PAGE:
I went and looked at Riley’s tenure at Oregon State. He has a history of being slow out of the gates. What’s interesting is that four of his five best teams have started similarly to this years Husker squad. His 2006 team started 2-3 with a 42-14 loss to Boise State and a 41-13 loss to Cal. They finished 10-4. In 2007, a 34-3 loss to Cincinnati and 40-14 loss to UCLA highlighted another 2-3 start. The Beavers ended that season 9-4. Riley started 2-3 again in 2008 with a 45-14 loss to Penn State, and finished 9-4. A 2-2 start in 2009 ended with a 8-5 season. During that four-year stretch, Oregon State beat seven top 25 teams, including #3 USC (2006), #2 Cal (2007) and #1 USC (2008). Can Riley navigate another strong finish to save his job in Lincoln?
Ironically, if Riley and the Huskers do have a run in them, it appears it will be spearheaded by the defense. Most felt it would be the offense that would need to keep the team competitive – at least early in the season – while the defense got acclimated to the new scheme. But it’s been the growth of the defense that should have people optimistic. Time will tell if Diaco truly has his Blackshirts humming, but the defense has looked night and day since its second half effort in Eugene. In the first six quarters of the season, the defense gave up 906 yards and 78 points. The last six quarters, the Blackshirts have only given up 370 total yards and 7 points. If indeed Riley is fired, the likely dismantling of this defensive staff might be the biggest disappointment.
Again, for the sake of argument, let’s imagine Riley and the Huskers somehow finish 7-5 or even 8-4. They keep their promising 2018 recruiting class together and finish with a top 20 class. What has to happen in the offseason? I think the entire offensive staff – outside of receivers coach Keith Williams and tight ends coach Tavita Thompson – needs to be overhauled. That course of actions seems clear if indeed this turns into the third-straight year where Riley has to condense Langsdorf’s playbook. This offense has regressed in each game, just like it did a year ago. They are still plagued by the same issues that they have had since year 1. Langsdorf’s offenses at Nebraska have never really looked in sync. In three years, he has failed to form an identity and develop a core group of go-to plays that the team can fall back on. Langsdorf’s playcalling has been suspect in several games dating back to 2015. His offenses never really seem to sustain any sort of long-term rhythm, whether that has been drive-to-drive, or game-to-game.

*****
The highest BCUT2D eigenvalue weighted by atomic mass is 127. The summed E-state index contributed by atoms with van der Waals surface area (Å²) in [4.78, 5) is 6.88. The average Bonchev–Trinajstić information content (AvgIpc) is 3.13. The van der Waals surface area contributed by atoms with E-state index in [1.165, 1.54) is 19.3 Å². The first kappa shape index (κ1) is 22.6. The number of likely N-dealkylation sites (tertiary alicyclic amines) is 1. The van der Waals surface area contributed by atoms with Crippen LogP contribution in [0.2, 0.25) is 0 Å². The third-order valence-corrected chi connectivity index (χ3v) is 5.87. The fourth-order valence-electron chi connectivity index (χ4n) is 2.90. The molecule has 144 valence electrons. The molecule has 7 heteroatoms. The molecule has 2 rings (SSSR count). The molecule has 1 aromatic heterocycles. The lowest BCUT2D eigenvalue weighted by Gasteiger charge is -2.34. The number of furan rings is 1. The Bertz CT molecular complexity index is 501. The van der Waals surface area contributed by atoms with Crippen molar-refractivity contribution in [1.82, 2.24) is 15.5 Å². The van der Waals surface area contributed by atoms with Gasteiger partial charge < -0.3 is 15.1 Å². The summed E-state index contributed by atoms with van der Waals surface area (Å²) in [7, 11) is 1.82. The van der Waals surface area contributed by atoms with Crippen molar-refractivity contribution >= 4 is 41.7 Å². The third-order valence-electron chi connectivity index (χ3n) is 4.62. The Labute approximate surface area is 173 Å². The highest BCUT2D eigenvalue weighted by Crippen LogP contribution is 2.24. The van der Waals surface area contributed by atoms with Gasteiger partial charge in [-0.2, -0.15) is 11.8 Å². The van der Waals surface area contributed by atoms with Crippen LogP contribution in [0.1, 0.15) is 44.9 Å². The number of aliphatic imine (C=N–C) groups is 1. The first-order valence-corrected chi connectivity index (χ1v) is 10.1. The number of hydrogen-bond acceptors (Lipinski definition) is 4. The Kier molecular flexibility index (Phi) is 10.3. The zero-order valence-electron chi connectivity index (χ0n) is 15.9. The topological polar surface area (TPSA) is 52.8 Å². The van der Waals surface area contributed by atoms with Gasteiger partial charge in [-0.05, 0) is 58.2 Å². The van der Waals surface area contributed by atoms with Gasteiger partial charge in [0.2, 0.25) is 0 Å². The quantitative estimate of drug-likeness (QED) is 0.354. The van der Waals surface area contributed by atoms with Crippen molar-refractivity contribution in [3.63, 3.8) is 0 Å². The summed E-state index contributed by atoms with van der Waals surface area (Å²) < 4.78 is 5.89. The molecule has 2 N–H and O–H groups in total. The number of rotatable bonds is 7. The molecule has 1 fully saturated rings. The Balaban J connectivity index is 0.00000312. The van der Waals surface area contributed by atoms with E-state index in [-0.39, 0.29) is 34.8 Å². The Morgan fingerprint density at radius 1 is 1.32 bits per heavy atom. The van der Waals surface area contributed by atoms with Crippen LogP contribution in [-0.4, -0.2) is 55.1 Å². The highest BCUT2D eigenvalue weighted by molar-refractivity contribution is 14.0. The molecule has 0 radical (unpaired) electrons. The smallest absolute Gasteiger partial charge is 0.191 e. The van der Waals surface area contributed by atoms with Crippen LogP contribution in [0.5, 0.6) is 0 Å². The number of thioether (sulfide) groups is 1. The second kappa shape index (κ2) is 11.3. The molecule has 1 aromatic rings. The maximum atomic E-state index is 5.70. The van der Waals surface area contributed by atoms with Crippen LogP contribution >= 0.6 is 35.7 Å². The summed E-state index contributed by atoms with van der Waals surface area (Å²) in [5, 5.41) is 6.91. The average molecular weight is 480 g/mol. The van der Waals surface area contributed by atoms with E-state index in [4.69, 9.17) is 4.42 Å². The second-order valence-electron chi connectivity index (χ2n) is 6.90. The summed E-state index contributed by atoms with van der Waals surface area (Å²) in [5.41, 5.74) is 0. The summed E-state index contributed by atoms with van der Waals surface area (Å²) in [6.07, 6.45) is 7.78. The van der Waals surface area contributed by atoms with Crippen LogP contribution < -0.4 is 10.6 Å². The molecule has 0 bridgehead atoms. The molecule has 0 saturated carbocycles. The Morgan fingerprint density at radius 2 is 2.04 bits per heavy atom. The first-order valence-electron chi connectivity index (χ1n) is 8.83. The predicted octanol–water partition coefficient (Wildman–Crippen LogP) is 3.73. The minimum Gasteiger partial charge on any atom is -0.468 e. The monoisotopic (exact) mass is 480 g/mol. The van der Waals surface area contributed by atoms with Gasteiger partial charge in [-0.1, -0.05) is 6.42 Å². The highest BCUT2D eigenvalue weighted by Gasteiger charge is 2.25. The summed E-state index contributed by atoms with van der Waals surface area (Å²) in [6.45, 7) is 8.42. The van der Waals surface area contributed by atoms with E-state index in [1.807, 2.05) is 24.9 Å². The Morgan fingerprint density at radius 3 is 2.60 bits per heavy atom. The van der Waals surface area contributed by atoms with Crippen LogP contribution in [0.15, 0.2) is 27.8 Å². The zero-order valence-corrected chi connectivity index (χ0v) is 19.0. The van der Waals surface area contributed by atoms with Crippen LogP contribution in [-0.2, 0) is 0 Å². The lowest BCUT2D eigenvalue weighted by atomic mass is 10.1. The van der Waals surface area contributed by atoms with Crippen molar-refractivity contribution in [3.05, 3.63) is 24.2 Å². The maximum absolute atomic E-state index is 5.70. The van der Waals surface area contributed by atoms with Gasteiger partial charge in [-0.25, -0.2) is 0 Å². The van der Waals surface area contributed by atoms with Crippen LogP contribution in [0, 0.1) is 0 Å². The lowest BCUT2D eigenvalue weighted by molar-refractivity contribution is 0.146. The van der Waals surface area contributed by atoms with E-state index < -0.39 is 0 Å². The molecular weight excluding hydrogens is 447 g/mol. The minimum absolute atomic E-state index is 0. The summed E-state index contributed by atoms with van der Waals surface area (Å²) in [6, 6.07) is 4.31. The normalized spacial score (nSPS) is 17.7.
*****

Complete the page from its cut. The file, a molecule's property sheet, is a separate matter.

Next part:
Riley has said he will not take over playcalling duties, which I think is a mistake. He had called plays at Oregon State from 2003-08, but finally (and reluctantly) gave them over to Langsdorf, who had joined his staff in 2005. Prior to the 2012 season, with the offense struggling with consistency (sound familiar?), Riley took back over playcalling duties. That year, Oregon State went 9-4 and was ranked as high as No. 7 in the country. Overall, Riley was the play caller for Oregon State’s four best teams (’06, ’07, ’08, ’12). Following the loss to Northern Illinois, you could hear the disappointment and frustration in Riley’s tone when he discussed the offenses continuing struggles. “I just felt like we had that capability, that we can be that team that can run the ball, throw the ball, play-action pass, but boy, oh boy, we’re so far from that I can’t even hint at that at this point,” Riley said. A change is needed, I think deep down he knows that.